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Finance v. Malthus

Friday, August 7th, 2015

[by Lynn C. Rees]

Listening to episodes of The History of England Podcast umpteen times as I code Java, TypeScript, *, &tc., I’ve heard host David Crowther (a “bloke in a shed”) make the point umpteen times that the primary job of a king of occupied Britain was to keep a firm hand on his barons. And what was the secret of successful kingly baronial management?

Evenhanded distribution of political patronage.

This Crowtherism appeals to me. A central pillar of my crackpottery is a personal rule of thumb I’ve flogged nearly umpteen times: politics is the division of power. You know you’re nigh unto umpteen when the POLITICS IS THE DIVISION OF POWER t-shirt goes on sale. We’re not there yet. Once more unto the umpteenth, dear friends, once more.

Patronage is always a significant share of any activity involved in dividing power, which is to say a significant share of all activity involving mankind. Like politics, death, or taxes, patronage is an inescapable marker of mortality. An almost as ineradicable characteristic of mortal man is a belief that patronage in its many guises can be dispensed with altogether, usually by tilting the division of power in favor of the right sort of bloke. A bloke, of course, whose primary qualification is that he agrees with us. And will (sotto voce) give we who uphold his right sortedness a greater division of power than the wrong sorted. Anyone who claims they can create a society made up of mortal men free of patronage or of its common subspecies like cronyism, redistribution, logrolling, &tc. is either a fool, a knave, or, worse, both. You don’t choose not have patronage: in making such an attempt, you merely choose another diversion for patronage.

Significant patronage is always diverted into the hands of barons. All flavors of power, however gradually, fall to those hands which most convincingly turn it into violent power. Baronial hands tend to be hands practiced (or regularly embraced by hands practiced) in the art of converting other forms of power into specifically violent power. Power is fungible: it can, with varying ease, be shifted from one form of power to another. “Purely” economic power, for example, is violent power in embryo. Inevitability will convert it into violent power, either sooner by incumbent baronial hands or, later, at the hands of barons who expropriate it from them.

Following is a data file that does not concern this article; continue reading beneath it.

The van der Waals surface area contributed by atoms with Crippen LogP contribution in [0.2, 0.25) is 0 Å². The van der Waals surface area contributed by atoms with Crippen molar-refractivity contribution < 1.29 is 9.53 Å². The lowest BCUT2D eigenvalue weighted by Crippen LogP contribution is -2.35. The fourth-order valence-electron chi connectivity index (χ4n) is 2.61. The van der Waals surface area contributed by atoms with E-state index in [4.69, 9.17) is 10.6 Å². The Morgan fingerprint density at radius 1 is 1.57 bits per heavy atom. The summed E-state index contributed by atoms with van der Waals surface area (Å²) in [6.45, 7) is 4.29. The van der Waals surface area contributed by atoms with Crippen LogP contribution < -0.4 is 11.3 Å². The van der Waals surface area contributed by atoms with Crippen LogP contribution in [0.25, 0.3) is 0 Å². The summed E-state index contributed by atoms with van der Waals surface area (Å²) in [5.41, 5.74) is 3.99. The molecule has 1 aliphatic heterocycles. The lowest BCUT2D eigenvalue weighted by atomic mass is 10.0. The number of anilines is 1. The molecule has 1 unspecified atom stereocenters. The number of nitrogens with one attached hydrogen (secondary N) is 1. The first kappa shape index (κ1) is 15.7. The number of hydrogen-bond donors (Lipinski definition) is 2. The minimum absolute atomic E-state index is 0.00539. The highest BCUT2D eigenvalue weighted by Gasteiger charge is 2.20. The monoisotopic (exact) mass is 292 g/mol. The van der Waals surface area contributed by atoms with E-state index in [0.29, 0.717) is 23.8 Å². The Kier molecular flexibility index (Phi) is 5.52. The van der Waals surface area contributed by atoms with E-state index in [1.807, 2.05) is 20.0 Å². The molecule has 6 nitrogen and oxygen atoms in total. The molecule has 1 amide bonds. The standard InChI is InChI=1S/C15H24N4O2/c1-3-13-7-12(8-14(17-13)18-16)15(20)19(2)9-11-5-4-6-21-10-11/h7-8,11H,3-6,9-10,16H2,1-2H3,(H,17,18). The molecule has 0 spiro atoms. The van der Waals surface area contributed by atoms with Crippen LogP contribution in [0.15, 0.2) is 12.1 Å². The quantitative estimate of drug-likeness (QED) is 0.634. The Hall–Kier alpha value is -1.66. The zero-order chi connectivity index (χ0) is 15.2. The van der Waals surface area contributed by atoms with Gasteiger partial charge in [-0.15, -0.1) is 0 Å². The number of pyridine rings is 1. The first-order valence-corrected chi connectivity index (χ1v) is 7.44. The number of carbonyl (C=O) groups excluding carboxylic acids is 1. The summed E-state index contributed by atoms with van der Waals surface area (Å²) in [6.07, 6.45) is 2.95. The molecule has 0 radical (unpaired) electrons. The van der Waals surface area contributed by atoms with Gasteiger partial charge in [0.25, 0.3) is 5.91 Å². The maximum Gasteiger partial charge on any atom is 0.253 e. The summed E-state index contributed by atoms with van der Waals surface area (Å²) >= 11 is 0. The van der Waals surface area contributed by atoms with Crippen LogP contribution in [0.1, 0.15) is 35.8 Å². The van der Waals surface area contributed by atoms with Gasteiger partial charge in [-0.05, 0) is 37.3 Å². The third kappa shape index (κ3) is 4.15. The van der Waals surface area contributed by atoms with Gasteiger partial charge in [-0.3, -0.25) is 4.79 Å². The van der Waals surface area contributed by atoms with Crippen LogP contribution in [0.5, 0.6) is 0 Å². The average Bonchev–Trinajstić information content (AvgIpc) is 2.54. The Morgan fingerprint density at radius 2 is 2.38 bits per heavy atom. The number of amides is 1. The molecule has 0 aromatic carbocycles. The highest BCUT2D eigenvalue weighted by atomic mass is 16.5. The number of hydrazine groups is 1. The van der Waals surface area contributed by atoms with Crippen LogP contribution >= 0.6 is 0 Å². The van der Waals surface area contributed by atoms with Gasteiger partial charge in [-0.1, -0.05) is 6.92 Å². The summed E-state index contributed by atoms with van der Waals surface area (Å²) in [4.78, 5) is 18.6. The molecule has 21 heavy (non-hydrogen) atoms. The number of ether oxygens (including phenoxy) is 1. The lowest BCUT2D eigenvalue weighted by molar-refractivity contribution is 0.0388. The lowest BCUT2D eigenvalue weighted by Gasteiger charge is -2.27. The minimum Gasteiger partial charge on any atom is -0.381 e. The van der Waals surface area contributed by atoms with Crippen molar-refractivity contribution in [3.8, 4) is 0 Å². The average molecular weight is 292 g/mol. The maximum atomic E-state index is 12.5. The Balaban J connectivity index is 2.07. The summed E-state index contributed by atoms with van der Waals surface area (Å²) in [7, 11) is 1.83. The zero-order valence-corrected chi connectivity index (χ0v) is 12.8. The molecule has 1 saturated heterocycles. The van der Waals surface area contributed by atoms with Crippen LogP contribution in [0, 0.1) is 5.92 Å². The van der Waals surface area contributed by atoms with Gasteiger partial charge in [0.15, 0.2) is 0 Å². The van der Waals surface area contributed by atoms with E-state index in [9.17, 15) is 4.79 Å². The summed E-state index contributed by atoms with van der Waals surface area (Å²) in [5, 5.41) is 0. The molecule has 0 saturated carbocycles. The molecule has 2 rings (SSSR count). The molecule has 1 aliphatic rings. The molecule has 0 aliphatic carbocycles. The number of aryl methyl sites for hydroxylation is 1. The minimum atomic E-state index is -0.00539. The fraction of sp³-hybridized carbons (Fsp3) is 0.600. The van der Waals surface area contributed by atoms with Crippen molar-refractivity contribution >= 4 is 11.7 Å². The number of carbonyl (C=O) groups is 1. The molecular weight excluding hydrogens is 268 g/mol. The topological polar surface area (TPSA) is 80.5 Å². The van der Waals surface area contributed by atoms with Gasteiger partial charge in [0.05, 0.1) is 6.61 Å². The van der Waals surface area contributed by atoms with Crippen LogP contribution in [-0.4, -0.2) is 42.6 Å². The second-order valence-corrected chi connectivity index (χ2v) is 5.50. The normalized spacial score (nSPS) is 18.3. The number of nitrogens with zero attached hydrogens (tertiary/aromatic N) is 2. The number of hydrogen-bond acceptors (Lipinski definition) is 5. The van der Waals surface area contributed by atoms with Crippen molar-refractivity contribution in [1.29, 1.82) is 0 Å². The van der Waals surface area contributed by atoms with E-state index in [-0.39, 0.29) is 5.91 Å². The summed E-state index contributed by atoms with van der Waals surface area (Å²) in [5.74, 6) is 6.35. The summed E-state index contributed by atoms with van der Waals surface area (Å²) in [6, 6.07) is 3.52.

The hard-faced Bretons, Normans, and frogs imported into occupied Britain after its conquest by Guillaume le Bâtard AKA “Billy the Conq” were not the sort who found walkable cities, attend symposiums, order gourmet lattes, or hang out at artistic cooperatives. They had one business: violence and its fruits. Managing these stone-faced entrepreneurs of violence and their descendants demanded the most stone-faced killer of the lot. In a Billy the Conq, Guillaume le Roux, Henri I, Henri II, Richard I, Edouard I, Edouard III, or Henry V, you find men who kept their barons tightly leashed, partly through stone-faced Murder Death Kill, partly through evenhanded division of power through bestowal of patronage. In a Jean sans Terre (“Too late to be known as John the First, He’s sure to be known as John the Worst“, as we sang incessantly as children), Henri III, Edouard II, Richard II, or Henry VI, you have men who never got the mix right, aggressively vacillating between puddy-faced killer and fickle font of uneven patronage. In a Stephen or Henri IV, you find men who managed to get by, but only just.

Some deserved sequels. Some make you wonder why they bothered making the original.

Frustrated barons usually expressed their frustration by doing what they did best: being violent. There was actually a legal process of withdrawing fealty, a sort of right bestowed by custom to rebel against the boss if you thought the boss was a jerk. But, as in any exercise of agency, the right to make a choice is only loosely connected with the right to choose its consequences. The right to rebel is not necessarily the same as the right to rebel successfully. You could be a baron as frustrated by Henri II as you’d be by his son Jean. However, as Jean only experienced fleeting moments of relief from his chronic buffoonery, you’d have a greater chance of rebelling successfully against Jean than you would against stone-cold Henri.

Many frustrated barons rebelled even against the most dread king. If they faced a strong baronial manager, they’d usually be crushed or, depending upon circumstances, bought off until they could be crushed. If they faced a weak baronial manager, there’s a chance they might not only grow their division of power, they might even get a turn at directing which troughs it’s poured into. It was very much a business decision, only with a distinct possibility of exit with extreme prejudice at the hands of the king if their enterprise failed.